“A judge sets a bail amount based on the information he is given,” Malet said. “Bail guarantees (court) appearances. It’s not meant as punishment.”
Malet said in Ovalles’ case regarding the attempted homicide charges, Ovalles’ family contacted him regarding the bail, and after a screening process and going through a number of documents, Ovalles was determined to be a candidate for bail. Ten percent of his bail — $10,000 — was posted by his family.
“I’m not the ultimate decision maker,” Malet said. “My job is just bail. We can’t predict what people are going to do.”
Malet said in some cases collateral may be used as forms of bail, such as a home or other property, and that typically 10 percent of a bail posting is accepted.
Malet said Ovalles was compliant with all terms of his bail that were set by District Judge Rick Cronauer, and that Malet knew where Ovalles was at all times and was in contact with his family.
The only time Ovalles violated terms of his bail, Malet said, was when he was charged with killing Kemp on Sunday.
When police get involved, Malet said, he lets them do their job and helps when needed.
“Most times, we put in as many hours in on something like this as law enforcement does,” Malet said.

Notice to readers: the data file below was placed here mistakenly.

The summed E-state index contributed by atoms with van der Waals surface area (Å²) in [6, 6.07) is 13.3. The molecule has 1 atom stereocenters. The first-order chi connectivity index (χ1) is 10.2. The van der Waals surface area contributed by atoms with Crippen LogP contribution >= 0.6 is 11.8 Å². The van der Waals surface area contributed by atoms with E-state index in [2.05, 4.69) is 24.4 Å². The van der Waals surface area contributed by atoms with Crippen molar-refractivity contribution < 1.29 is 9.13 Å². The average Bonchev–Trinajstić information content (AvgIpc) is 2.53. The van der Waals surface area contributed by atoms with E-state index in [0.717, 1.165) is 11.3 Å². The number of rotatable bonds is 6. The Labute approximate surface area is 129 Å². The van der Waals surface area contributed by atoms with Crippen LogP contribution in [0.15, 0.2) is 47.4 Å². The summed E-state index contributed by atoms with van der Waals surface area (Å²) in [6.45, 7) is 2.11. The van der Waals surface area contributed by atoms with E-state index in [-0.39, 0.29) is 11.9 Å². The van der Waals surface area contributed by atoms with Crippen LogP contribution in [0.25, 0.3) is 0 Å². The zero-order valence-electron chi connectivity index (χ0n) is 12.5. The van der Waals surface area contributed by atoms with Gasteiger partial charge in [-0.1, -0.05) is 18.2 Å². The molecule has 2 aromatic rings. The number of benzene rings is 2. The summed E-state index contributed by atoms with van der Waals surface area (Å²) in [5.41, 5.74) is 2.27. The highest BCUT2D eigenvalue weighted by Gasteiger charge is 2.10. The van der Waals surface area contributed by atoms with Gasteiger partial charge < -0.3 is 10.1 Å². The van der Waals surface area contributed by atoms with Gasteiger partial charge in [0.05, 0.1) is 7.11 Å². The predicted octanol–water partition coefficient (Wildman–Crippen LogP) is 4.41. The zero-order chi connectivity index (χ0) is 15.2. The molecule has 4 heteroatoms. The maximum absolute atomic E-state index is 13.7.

Malet said it is likely prosecutors are already in the process of revoking Ovalles’ $100,000 bail, and that Malet would have done the same since Ovalles was charged with a new crime.
“Wilkes-Barre police did a great job on this,” Malet said.
Family members’ PFAs
Ovalles’ name appears on other cases in Luzerne County Court.
In February and May last year Ovalles’ family members — including his mother — filed protection-from-abuse orders against him, alleging Ovalles told them he had a “bullet with” their names on them.
In February 2012 Ovalles’ mother, Emma Piantini, who lists Ovalles’ Kent Street address as her addresss, filed a PFA petition against her son, alleging he showed up at their home, demanded she open the door and kicked the door in.
Piantini said she called police, and Ovalles fled before they arrived.
“He is very aggressive and carries a huge knife on him at all times,” Piantini wrote. “I’m afraid of what he can do to me or my other kids – even himself.”
In three other PFA petitions filed simultaneously in May 2012, by Piantini and Ovalles’ sisters, Camille and Karen Piantini, the women alleged Ovalles promised a “bullet” for each of them in a May 29 incident.
Emma Piantini wrote in the petition that Ovalles showed up at the Kent Street home and knocked on the door. Piantini wrote that Ovalles was told he wasn’t allowed in the home because he was a danger to the family, when Piantini said she was going to call the cops.
“He answered, ‘Call them because I have a bullet for them and each of you,’” Piantini wrote. “He kicked my door in and then fled.”
The women alleged in their petitions that Ovalles often has in his possession a shotgun, a 9 mm handgun and an 8-inch knife.
The women wrote that Ovalles is also associated with a gang, and one petition specifically says that gang is the Crips – a California-based street gang.
Temporary PFAs were put into place, and a county judge later permitted a one-year PFA in each petition.